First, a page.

"Considering his slaves to be valuable tools in the operation of his business, John Randolph provided the necessary care to keep them in good health. He understood the importance of hygiene in controlling the spread of illnesses and disease, so he provided a bathhouse where slaves could bathe daily if they wished...Ever the astute businessman, Randolph knew that in order to maintain a willing workforce, it was necessary to provide not only for his slaves' basic needs for housing, food and medicine, but to also offer additional compensation and rewards when their work was especially productive... It is difficult to accurately assess the treatment of Randolph’s slaves; however, various records indicate that they were probably well treated for the time."

The website also notes that Randolph's "willing workforce" was comprised of 155 slaves quartered in 42 slave houses in 1860, making Nottoway "one of the largest plantations in the South, at a time when most owners possessed fewer than 20 slaves."

On Saturday, a group of black feminists on Twitter took notice, and the hashtag #AniDiFrancoRetreatIdeas was born:


The event's Facebook page filled up with outraged comments, some noting that the building's current owner is a right-wing Australian billionaire who gave hundreds of thousands to help elect a prime minister who considers abortion "the easy way out," homelessness a choice, and doesn't want his daughters vaccinated against cervical cancer.

Yesterday, DiFranco posted an announcement to her label's blog canceling the event, and apologizing largely by way of excusing herself from blame, chiding those who'd gotten upset, and lamenting lost opportunities for "healing the wounds of history:"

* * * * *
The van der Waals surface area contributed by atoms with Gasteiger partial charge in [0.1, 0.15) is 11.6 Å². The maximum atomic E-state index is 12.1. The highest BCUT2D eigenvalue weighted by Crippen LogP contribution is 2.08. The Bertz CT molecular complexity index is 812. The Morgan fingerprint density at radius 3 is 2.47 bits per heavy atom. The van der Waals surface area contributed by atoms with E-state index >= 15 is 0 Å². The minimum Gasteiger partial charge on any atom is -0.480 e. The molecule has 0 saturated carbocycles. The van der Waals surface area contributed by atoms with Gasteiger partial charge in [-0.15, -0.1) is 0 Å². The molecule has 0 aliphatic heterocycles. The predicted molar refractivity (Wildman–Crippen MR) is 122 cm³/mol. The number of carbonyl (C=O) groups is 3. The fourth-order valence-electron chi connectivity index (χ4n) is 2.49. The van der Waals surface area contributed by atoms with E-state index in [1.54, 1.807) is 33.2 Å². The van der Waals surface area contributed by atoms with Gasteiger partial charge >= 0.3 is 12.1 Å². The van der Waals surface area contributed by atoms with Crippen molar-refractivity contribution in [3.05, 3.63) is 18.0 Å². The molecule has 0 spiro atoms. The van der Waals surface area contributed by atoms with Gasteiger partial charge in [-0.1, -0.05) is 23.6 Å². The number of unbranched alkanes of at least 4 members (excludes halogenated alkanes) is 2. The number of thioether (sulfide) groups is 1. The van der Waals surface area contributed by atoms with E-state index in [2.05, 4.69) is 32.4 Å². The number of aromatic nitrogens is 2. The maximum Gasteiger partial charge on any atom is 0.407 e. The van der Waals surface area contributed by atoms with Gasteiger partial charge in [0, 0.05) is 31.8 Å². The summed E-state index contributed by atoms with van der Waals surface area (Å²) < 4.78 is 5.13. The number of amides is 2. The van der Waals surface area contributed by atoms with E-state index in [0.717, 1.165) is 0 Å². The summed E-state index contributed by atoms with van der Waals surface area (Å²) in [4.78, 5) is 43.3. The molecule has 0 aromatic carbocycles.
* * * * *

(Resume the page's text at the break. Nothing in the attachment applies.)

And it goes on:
"when i agreed to do a retreat...i did not know the exact location it was to be held. when i found out it was to be held at a resort on a former plantation, I thought to myself, “whoa”, but i did not imagine or understand that the setting of a plantation would trigger such collective outrage or result in so much high velocity bitterness...i know that pain is stored in places where great social ills have occurred. i believe that people must go to those places with awareness and with compassionate energy and meditate on what has happened and absorb some of the reverberating pain with their attention and their awareness. i believe that compassionate energy is transformative and necessary for healing the wounds of history...if nottoway is simply not an acceptable place for me to go and try to do my work in the eyes of many, then let me just concede before more divisive words are spilled."

I spent many a dorm room night with Ani on full blast on the stereo (at Bryn Mawr, the DiFranco discography was practically a major) and she's nowhere near the likes of Richard Cohen and Paula Deen when it comes to obliviousness over history's injustices. But is it really such a huge step from "whoa" to "no" when a brochure for  Nottoway Plantation and Resort lands on your desk?